Story Shock

I listened to a really good ON THE MEDIA episode today which I recommend. But in in they talked about about various forms of nihilism and some art movements like Dadaism that came out of nihilist philosophy. The most commonly held narrative about nihilism and some of those post-modern art movements were that it largely had to do with the rise of atheism (also amplified by two horrible world wars). So the situation there was, we had one story - God did everything and he's looking out for us, etc - and now we have a different story, where we're just creatures that live on some random rock. Looking at it now, it looks like we just kind of had a bit of a temper-tantrum that our previously held narrative wasn't working out. For my generation, and probably newer generations, some of those ideas that they thought were scary - like there being no God, no afterlife - is kind of more accepted. In the podcast above they talk a lot about how it was this huge problem that "now life has no meaning!!! Ahhhh!!" and I guess I just feel like, I was born sort of understanding that and I completely accept it and even welcome it. I wouldn't want there to be some pre-existing, prescribed meaning on reality or on human life. I like that the project of human life is to create meaning, and besides, meaning is a totally human idea anyway. This idea that there should be some grand "meaning" that's bigger than humanity is like a silly illogical idea to begin with. At least, that's how I've always felt. So this is one of the kind of issues with narratives, is that they can hurt when they don't work out. And maybe that's even the definition of "hurt", is something not going the way our narrative said it would, or should. Anyway the point is, some narratives do us harm, and I think it's worth looking at those. Classic examples are stuff like "I'm not attractive" or "I can't draw". But also we build all kinds of narratives with specific people in our lives, such as "oh this person is good for XYZ, but bad for ABC". Again, we have to build these narratives so that we can kind of understand anything and take any actions. But it's really worth remembering, and here's the thesis statement of this thing, that our ability to craft accurate narrative is really kind of shitty. Words and sentences are not reality, they are some really loose symbols which make a weak attempt at painting a picture of a view of reality. And just as words are not reality, our stories are not reality. So I'm not saying don't have stories, but I am saying, don't take your stories too seriously. Don't be too confident in them. Try to be aware of the fact that they are stories, stories which may be "based on a true story", but which are not themselves true or real. And they can be looked at in different ways. Maybe a good new year's resolution is to challenge your stories. Was 2017 really that bad a year? Maybe it was. Maybe it's helpful to look at it that way. Maybe that one friend of yours who is a bad listener isn't always a bad listener. Maybe your brother who hates surprise parties will actually like a surprise party this year. For me, I am very much looking forward to 2018 being the dramatic pendulum swing backwards in the other direction. That would make a good story, and it would also make me happy.   - ADDENDUM: Definitely do not want to minimize the degree to which Trump's year in office actively threatens people, especially minorities and women, and I am not a person in any of those groups. So I am not at all trying to minimize that. I recognize that for a lot of people, the simple fact that this man is president really does make it the worst year ever, for sure. And it sorta also does for me too. I just wanted to acknowledge that and not downplay what a threat this guy is and how much it matters to the least-privileged that this is what's happening in our world.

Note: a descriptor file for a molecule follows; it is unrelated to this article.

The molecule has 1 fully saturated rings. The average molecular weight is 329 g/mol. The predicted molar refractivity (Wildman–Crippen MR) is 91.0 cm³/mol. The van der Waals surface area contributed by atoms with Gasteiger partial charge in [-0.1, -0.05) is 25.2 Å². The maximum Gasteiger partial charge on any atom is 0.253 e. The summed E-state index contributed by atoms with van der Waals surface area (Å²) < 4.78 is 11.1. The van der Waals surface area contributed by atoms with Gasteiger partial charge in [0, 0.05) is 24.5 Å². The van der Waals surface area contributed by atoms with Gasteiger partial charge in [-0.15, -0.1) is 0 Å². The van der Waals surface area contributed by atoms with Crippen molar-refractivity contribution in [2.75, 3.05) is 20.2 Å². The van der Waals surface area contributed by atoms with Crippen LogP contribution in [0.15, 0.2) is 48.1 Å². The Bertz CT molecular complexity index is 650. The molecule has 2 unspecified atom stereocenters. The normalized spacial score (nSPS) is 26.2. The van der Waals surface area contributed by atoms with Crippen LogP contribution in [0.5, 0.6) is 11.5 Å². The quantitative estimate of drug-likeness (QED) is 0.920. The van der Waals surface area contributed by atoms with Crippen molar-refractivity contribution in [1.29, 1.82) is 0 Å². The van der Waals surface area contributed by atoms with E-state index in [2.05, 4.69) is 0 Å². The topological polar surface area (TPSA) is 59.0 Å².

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The 3DO: The birth of my cynicism